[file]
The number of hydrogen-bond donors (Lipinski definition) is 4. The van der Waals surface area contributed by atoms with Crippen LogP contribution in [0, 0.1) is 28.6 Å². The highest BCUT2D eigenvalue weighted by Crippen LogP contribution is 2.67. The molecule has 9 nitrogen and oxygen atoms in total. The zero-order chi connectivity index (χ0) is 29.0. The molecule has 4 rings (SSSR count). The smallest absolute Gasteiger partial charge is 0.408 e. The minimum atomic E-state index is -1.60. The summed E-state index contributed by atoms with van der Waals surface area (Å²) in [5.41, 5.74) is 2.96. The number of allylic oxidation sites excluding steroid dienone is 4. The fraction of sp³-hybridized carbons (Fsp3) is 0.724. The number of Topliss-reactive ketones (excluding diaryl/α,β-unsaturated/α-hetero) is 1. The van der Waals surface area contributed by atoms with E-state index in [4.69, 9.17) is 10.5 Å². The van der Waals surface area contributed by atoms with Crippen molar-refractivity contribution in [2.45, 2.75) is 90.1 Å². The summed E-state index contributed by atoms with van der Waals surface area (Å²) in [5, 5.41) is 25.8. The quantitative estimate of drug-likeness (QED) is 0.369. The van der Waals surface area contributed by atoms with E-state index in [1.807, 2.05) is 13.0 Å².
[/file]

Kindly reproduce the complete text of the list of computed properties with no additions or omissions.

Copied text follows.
The number of hydrogen-bond donors (Lipinski definition) is 4. The van der Waals surface area contributed by atoms with Crippen LogP contribution in [0, 0.1) is 28.6 Å². The highest BCUT2D eigenvalue weighted by Crippen LogP contribution is 2.67. The molecule has 9 nitrogen and oxygen atoms in total. The zero-order chi connectivity index (χ0) is 29.0. The molecule has 4 rings (SSSR count). The smallest absolute Gasteiger partial charge is 0.408 e. The minimum atomic E-state index is -1.60. The summed E-state index contributed by atoms with van der Waals surface area (Å²) in [5.41, 5.74) is 2.96. The number of allylic oxidation sites excluding steroid dienone is 4. The fraction of sp³-hybridized carbons (Fsp3) is 0.724. The number of Topliss-reactive ketones (excluding diaryl/α,β-unsaturated/α-hetero) is 1. The van der Waals surface area contributed by atoms with E-state index in [4.69, 9.17) is 10.5 Å². The van der Waals surface area contributed by atoms with Crippen molar-refractivity contribution in [2.45, 2.75) is 90.1 Å². The summed E-state index contributed by atoms with van der Waals surface area (Å²) in [5, 5.41) is 25.8. The quantitative estimate of drug-likeness (QED) is 0.369. The van der Waals surface area contributed by atoms with E-state index in [1.807, 2.05) is 13.0 Å².